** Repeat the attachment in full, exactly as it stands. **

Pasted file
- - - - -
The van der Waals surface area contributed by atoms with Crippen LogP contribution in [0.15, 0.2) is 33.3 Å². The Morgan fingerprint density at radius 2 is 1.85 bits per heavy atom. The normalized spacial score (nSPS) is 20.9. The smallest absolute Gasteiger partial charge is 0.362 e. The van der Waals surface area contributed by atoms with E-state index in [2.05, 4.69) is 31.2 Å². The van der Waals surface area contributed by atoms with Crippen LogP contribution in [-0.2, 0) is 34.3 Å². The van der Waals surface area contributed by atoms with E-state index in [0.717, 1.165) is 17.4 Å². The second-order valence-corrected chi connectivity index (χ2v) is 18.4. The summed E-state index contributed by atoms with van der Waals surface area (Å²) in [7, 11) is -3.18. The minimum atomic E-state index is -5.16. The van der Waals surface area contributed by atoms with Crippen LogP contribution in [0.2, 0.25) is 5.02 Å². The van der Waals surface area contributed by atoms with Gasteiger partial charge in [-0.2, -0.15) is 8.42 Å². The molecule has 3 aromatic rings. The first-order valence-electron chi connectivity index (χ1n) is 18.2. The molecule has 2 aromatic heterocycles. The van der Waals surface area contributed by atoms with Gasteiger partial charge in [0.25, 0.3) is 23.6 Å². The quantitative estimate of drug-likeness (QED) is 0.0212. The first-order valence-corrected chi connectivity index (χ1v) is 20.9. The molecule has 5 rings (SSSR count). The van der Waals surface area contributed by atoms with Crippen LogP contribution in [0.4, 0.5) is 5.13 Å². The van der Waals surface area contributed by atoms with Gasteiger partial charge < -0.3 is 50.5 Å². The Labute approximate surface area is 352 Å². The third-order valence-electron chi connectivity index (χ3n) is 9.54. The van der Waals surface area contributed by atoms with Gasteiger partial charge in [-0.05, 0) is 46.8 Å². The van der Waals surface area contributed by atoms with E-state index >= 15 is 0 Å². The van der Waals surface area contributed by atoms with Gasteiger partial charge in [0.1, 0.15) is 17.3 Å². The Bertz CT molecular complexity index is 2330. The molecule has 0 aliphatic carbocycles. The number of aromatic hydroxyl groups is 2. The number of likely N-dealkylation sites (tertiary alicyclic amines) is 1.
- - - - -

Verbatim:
The van der Waals surface area contributed by atoms with Crippen LogP contribution in [0.15, 0.2) is 33.3 Å². The Morgan fingerprint density at radius 2 is 1.85 bits per heavy atom. The normalized spacial score (nSPS) is 20.9. The smallest absolute Gasteiger partial charge is 0.362 e. The van der Waals surface area contributed by atoms with E-state index in [2.05, 4.69) is 31.2 Å². The van der Waals surface area contributed by atoms with Crippen LogP contribution in [-0.2, 0) is 34.3 Å². The van der Waals surface area contributed by atoms with E-state index in [0.717, 1.165) is 17.4 Å². The second-order valence-corrected chi connectivity index (χ2v) is 18.4. The summed E-state index contributed by atoms with van der Waals surface area (Å²) in [7, 11) is -3.18. The minimum atomic E-state index is -5.16. The van der Waals surface area contributed by atoms with Crippen LogP contribution in [0.2, 0.25) is 5.02 Å². The van der Waals surface area contributed by atoms with Gasteiger partial charge in [-0.2, -0.15) is 8.42 Å². The molecule has 3 aromatic rings. The first-order valence-electron chi connectivity index (χ1n) is 18.2. The molecule has 2 aromatic heterocycles. The van der Waals surface area contributed by atoms with Gasteiger partial charge in [0.25, 0.3) is 23.6 Å². The quantitative estimate of drug-likeness (QED) is 0.0212. The first-order valence-corrected chi connectivity index (χ1v) is 20.9. The molecule has 5 rings (SSSR count). The van der Waals surface area contributed by atoms with Crippen LogP contribution in [0.4, 0.5) is 5.13 Å². The van der Waals surface area contributed by atoms with Gasteiger partial charge < -0.3 is 50.5 Å². The Labute approximate surface area is 352 Å². The third-order valence-electron chi connectivity index (χ3n) is 9.54. The van der Waals surface area contributed by atoms with Gasteiger partial charge in [-0.05, 0) is 46.8 Å². The van der Waals surface area contributed by atoms with E-state index >= 15 is 0 Å². The van der Waals surface area contributed by atoms with Gasteiger partial charge in [0.1, 0.15) is 17.3 Å². The Bertz CT molecular complexity index is 2330. The molecule has 0 aliphatic carbocycles. The number of aromatic hydroxyl groups is 2. The number of likely N-dealkylation sites (tertiary alicyclic amines) is 1.